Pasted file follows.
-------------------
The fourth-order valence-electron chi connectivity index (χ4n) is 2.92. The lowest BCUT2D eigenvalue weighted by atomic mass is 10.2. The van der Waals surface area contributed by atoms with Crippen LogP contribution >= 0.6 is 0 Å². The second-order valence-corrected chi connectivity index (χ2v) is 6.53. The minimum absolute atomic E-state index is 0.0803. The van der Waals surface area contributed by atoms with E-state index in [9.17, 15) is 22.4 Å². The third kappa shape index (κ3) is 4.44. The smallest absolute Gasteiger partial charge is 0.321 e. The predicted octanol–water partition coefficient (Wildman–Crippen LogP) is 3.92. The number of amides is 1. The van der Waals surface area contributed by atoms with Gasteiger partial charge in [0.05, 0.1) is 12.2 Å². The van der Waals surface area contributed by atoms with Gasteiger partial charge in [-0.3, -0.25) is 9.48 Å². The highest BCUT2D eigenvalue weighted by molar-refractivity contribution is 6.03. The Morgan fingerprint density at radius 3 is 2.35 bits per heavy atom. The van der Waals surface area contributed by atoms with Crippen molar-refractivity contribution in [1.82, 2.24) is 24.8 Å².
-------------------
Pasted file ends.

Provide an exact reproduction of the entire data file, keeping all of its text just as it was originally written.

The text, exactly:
The fourth-order valence-electron chi connectivity index (χ4n) is 2.92. The lowest BCUT2D eigenvalue weighted by atomic mass is 10.2. The van der Waals surface area contributed by atoms with Crippen LogP contribution >= 0.6 is 0 Å². The second-order valence-corrected chi connectivity index (χ2v) is 6.53. The minimum absolute atomic E-state index is 0.0803. The van der Waals surface area contributed by atoms with E-state index in [9.17, 15) is 22.4 Å². The third kappa shape index (κ3) is 4.44. The smallest absolute Gasteiger partial charge is 0.321 e. The predicted octanol–water partition coefficient (Wildman–Crippen LogP) is 3.92. The number of amides is 1. The van der Waals surface area contributed by atoms with Gasteiger partial charge in [0.05, 0.1) is 12.2 Å². The van der Waals surface area contributed by atoms with Gasteiger partial charge in [-0.3, -0.25) is 9.48 Å². The highest BCUT2D eigenvalue weighted by molar-refractivity contribution is 6.03. The Morgan fingerprint density at radius 3 is 2.35 bits per heavy atom. The van der Waals surface area contributed by atoms with Crippen molar-refractivity contribution in [1.82, 2.24) is 24.8 Å².